It was a "slow affair".
And then we saw it!!!
Gravel, glorius Karoo gravel!
The whole mood changed. We were riding slower, chatting more, stopping more often. We were in high spirits, far from everything and close to our destination.
Closer to "Booktown" we hit tar again.
"Tarred roads - just another example of unnecessary and wasteful government spending."
There seems to be a LOT of these chaps around here:
We also came across a Cape Cobra. If you get bitten by one of these you are in SERIOUS trouble.
And finally our destination for the night - Marina's Guest House
I know this is a first for a Ride Report of mine - mostly tar today and no camping. But don't worry I am not changing motorcycle brands anytime soon.
Truth be told I was glad not to be pitching a tent in 30+ degrees after an almost 500km day.
A couple of weeks back a friend of mine, De Waal, noticed that we needed some time away. As a B&B owner he organized 3 star accommodation for us for this trip, a perfect treat for Mrs.TR! Thanks De Waal. It might not have been a big deal to you, but it was a huge present for us that came at exactly the right time.
Just look at this!
It was a lovely evening so we had a look around town.
Richmond was established in 1843 to meet the religious needs of a growing farming community. Unlike most Karoo towns the church was not built as the physical focal point of the village, the village was built around the village square.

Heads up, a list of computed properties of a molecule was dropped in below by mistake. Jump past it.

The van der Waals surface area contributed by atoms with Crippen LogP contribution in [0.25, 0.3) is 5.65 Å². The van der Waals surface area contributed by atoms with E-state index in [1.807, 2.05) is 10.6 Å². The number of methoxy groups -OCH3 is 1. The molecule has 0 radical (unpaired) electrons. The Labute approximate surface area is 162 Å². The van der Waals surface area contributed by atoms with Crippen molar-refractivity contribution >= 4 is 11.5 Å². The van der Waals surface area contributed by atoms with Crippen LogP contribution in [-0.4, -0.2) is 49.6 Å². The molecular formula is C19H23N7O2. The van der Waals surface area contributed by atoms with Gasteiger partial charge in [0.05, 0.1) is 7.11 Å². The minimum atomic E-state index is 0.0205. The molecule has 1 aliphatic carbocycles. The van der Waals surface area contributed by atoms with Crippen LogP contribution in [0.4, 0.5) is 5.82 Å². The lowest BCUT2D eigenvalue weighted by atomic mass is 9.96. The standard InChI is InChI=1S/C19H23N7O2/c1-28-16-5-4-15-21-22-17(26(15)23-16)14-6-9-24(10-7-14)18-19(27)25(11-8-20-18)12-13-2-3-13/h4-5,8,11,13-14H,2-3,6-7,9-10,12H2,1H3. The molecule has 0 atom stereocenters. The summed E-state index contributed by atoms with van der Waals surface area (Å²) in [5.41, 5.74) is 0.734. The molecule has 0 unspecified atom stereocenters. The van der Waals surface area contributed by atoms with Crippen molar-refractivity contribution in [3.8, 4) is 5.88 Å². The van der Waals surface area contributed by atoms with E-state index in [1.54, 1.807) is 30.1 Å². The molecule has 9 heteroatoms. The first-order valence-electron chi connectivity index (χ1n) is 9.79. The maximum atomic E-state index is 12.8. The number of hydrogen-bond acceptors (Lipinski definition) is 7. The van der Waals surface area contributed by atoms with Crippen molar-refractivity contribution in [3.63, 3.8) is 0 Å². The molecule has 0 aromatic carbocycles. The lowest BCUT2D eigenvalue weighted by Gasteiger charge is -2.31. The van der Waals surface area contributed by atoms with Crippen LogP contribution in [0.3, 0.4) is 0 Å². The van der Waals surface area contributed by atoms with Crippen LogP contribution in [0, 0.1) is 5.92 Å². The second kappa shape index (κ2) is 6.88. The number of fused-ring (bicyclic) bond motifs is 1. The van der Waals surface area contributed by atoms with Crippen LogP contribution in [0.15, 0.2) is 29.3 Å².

The naming of the town originated in the desire of the townsfolk to honour the new Governor of the Cape, Sir Peregrine Maitland, who took office in 1844. Maitland declined, however, suggesting instead that it be named after his father-in-law, the Duke of Richmond. It was officially named Richmond in October 1845.
Cool road sign - That might be Mrs.TR and I one of these days...
We saw quite a few "new" road signs on this trip.
Back at Marina's Guest House I asked about the town history, "Booktown" etc. and hit the jackpot!
It seems like there are more B&B's in Richmond than houses, but by a pure stroke of luck we happened to be booked at this one. It is run by a friendly couple and as it turns out Johann is also the curator of the museum and the sexton of the church.
He opened the Richmond museum and took us on a personal after hours tour, sharing all the stories of the various pieces, buildings and haunts!
The Saddle Horse Museum is one of only two in the world that honours the breed. The other is in Kentucky in the USA. During Boer War action at one of the forts on the outskirts of town, a local, Daan de Kock, lost a lower arm. So a wooden arm was made for him. But Daan did not care one bit for the device, and flatly refused to wear it. Today it is something of a novelty in the museum.
This was a special treat. Mrs.TR enjoyed all the old ballgowns and musical instruments. We even listened to a record on "His Master's voice".
Next up the church:
The Dutch Reformed Church building dates from 1847 with a tower completed in 1909. It celebrated a centenary in 2009. It is said to have one of the highest pulpits in the country.
Back at Marina's Guest House we settled into "Die Krip". Soos op meeste klein dorpies is die kerk en die bar na aan mekaar.
This bar sports saddles as chairs:
I thought this was very cool but after a long day on the bike saddle we only stayed for one round before turning in. What a cool day this has been. 12 hours before we struggled to get away and now we were in a different world. We slept like babies.
Our stats for today: